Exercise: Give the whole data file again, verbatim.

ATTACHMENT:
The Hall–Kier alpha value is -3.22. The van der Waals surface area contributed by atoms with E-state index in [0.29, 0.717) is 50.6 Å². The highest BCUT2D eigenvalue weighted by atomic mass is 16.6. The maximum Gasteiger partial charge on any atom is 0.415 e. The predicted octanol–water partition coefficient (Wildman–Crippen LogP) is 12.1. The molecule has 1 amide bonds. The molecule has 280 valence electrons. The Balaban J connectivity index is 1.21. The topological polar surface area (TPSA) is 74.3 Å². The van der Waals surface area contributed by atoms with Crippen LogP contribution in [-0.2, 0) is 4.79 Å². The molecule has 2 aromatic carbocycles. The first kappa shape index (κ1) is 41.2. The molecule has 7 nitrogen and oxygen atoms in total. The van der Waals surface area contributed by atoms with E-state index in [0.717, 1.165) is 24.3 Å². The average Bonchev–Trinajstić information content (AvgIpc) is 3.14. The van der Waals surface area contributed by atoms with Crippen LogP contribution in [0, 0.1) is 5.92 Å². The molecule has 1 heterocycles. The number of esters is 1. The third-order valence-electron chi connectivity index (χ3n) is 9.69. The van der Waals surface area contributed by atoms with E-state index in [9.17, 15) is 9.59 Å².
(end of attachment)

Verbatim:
The Hall–Kier alpha value is -3.22. The van der Waals surface area contributed by atoms with E-state index in [0.29, 0.717) is 50.6 Å². The highest BCUT2D eigenvalue weighted by atomic mass is 16.6. The maximum Gasteiger partial charge on any atom is 0.415 e. The predicted octanol–water partition coefficient (Wildman–Crippen LogP) is 12.1. The molecule has 1 amide bonds. The molecule has 280 valence electrons. The Balaban J connectivity index is 1.21. The topological polar surface area (TPSA) is 74.3 Å². The van der Waals surface area contributed by atoms with Crippen LogP contribution in [-0.2, 0) is 4.79 Å². The molecule has 2 aromatic carbocycles. The first kappa shape index (κ1) is 41.2. The molecule has 7 nitrogen and oxygen atoms in total. The van der Waals surface area contributed by atoms with E-state index in [0.717, 1.165) is 24.3 Å². The average Bonchev–Trinajstić information content (AvgIpc) is 3.14. The van der Waals surface area contributed by atoms with Crippen LogP contribution in [0, 0.1) is 5.92 Å². The molecule has 1 heterocycles. The number of esters is 1. The third-order valence-electron chi connectivity index (χ3n) is 9.69. The van der Waals surface area contributed by atoms with E-state index in [9.17, 15) is 9.59 Å².